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Why Shia Hazaras are fleeing Pakistan

By Vicky Nanjappa
June 30, 2014 11:25 IST
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Civilian and military security forces deployed in Balochistan have done little to investigate attacks on Hazara or take steps to prevent the next attack, says a Human Rights Watch report.

A 62-page report titled ‘We are the Walking Dead: Killings of Shia Hazaras in Balochistan, Pakistan’ states that since 2008, several hundreds of Hazara have been killed in steadily worsening targeted violence. The attacks include two bombings in the provincial capital, Quetta, in January and February 2013, that killed at least 180 people.

The report documents Sunni militant group attacks on the mostly Shia Hazara community in Balochistan.

“Sunni extremists have targeted Hazara with guns and bombs while they participate in religious processions, pray in mosques, travel to work, or just go about daily life,” said Brad Adams, Asia director at Human Rights Watch. “There is no travel route, no shopping trip, no school run, no work commute that is safe for the Hazara. The government’s failure to put an end to these attacks is as shocking as it is unacceptable,” said Adams.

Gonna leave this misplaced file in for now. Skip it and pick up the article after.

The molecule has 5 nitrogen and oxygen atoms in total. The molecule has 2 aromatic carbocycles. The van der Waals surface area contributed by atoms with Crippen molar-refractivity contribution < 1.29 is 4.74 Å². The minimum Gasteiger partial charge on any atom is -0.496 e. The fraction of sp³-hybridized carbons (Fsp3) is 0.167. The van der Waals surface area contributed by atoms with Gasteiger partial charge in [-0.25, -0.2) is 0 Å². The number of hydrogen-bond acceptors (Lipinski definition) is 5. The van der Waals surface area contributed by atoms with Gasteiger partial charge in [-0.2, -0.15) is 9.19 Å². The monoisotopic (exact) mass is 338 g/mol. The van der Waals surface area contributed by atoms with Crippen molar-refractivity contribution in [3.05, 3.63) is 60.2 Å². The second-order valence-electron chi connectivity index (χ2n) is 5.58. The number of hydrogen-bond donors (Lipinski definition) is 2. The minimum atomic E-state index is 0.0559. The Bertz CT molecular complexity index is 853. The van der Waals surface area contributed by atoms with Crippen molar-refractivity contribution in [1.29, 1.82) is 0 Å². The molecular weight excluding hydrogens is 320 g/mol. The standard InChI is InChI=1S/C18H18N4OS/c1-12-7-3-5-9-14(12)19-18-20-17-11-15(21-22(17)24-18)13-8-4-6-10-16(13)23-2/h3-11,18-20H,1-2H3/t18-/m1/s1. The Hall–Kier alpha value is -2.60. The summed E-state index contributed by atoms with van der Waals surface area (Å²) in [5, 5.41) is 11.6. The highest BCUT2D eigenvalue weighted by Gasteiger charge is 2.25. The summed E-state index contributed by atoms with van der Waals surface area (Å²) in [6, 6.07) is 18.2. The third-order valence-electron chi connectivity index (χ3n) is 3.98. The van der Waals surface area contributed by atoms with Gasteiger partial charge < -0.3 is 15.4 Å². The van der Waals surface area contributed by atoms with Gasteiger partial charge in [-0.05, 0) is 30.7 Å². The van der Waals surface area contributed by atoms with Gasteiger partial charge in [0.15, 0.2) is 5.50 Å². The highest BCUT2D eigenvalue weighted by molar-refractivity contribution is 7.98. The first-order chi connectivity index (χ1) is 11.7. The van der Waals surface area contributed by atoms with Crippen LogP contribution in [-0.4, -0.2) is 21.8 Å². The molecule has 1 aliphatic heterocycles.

“The ongoing attacks have meant that the half-million members of the Hazara community in Quetta live in fear, compelled to restrict their movements, leading to economic hardship and curtailed access to education and employment,” the Human Rights Watch report said. This oppressive situation has prompted large numbers of Hazara to flee Pakistan for refuge in other countries.

Human Rights Watch interviewed more than 100 survivors, members of victims’ families, law enforcement, security officials, and independent experts for the report.

Since 2008, Pakistan’s Shia Muslim community has been the target of an unprecedented escalation in sectarian violence as Sunni militants have killed thousands of Shia across the country. The Lashkar-e-Jhangvi has claimed responsibility for most attacks but many of its leaders continue to play command and leadership roles, and avoid prosecution or otherwise evade accountability. A number of convicted high-profile LeJ militants and suspects in custody have escaped from military and civilian detention in circumstances the authorities have been unable to explain.